Approaches to conservation

ARC00014M

Module leader: Louise Cooke

Overview

In this module we consider the history and contemporary practice of conservation for the built heritage, looking critically at how conservation has developed with changing ideas about material, intangible and socio-economic values of heritage.  In group work and in module assessments, you will critique and apply value-based approaches to conservation management using local building case studies. The English planning framework is used as a practice model for this work but you are encouraged to contextualise this with other national / international frameworks and principles and consider how these are reflected in global shifts in approaches to conservation.  Through this module you will approach historic buildings and areas differently and develop a complex understanding  of how conservation today is engaged with a diversity of heritage assets, actors, interpretations and audiences.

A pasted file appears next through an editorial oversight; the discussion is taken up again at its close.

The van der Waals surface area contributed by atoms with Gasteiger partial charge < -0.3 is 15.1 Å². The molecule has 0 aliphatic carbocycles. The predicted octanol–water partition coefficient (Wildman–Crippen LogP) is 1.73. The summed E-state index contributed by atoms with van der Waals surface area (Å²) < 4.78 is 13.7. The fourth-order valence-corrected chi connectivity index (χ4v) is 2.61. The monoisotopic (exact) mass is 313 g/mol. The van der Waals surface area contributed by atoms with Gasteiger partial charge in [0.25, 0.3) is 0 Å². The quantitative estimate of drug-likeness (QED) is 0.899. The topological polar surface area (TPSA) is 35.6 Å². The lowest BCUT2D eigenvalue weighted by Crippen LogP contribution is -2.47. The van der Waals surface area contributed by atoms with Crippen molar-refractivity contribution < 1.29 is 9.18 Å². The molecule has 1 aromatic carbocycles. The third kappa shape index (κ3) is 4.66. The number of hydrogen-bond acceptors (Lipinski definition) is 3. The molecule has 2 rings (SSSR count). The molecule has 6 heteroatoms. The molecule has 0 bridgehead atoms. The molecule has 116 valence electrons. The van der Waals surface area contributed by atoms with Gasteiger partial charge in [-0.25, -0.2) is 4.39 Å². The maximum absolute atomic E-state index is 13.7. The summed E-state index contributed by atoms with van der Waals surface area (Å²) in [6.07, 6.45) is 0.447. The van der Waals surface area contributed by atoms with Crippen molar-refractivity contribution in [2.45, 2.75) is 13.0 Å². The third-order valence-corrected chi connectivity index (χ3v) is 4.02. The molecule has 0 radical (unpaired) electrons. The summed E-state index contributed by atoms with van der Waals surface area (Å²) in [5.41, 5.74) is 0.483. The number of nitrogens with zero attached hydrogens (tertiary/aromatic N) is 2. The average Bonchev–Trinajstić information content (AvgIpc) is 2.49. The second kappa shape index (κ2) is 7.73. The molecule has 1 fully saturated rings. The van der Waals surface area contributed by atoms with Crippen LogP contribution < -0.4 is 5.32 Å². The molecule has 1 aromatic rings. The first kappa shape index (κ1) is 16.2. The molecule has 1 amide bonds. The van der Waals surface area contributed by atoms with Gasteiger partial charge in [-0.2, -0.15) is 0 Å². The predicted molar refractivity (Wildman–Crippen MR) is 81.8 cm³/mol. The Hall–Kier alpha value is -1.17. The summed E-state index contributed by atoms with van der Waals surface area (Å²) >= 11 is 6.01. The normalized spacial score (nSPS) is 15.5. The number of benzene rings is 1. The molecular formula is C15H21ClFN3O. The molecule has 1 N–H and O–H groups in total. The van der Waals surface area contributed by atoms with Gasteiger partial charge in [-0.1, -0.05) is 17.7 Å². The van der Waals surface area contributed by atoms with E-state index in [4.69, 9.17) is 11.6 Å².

Aims

  • to introduce key concepts and approaches in conservation of the built heritage and the ethics and philosophies which underlie them
  • to provide an understanding of how these approaches and principles have developed and are applied in practice
  • to develop research, analytical and presentation skills

Learning Outcomes

Upon completion of this module students should:

  • have a critical understanding of how and why the concept of cultural heritage and its conservation has evolved and is applied in contemporary practice
  • have a thorough knowledge of the historical background to heritage conservation practices, the range of philosophical approaches and their relevance
  • be able to critically evaluate the conservation plan approach and apply the processes of determining values and significance for built cultural heritage in context

and in academic and graduate skills

  • have developed transferrable skills in small team groupwork, independent research and visual / verbal presentation

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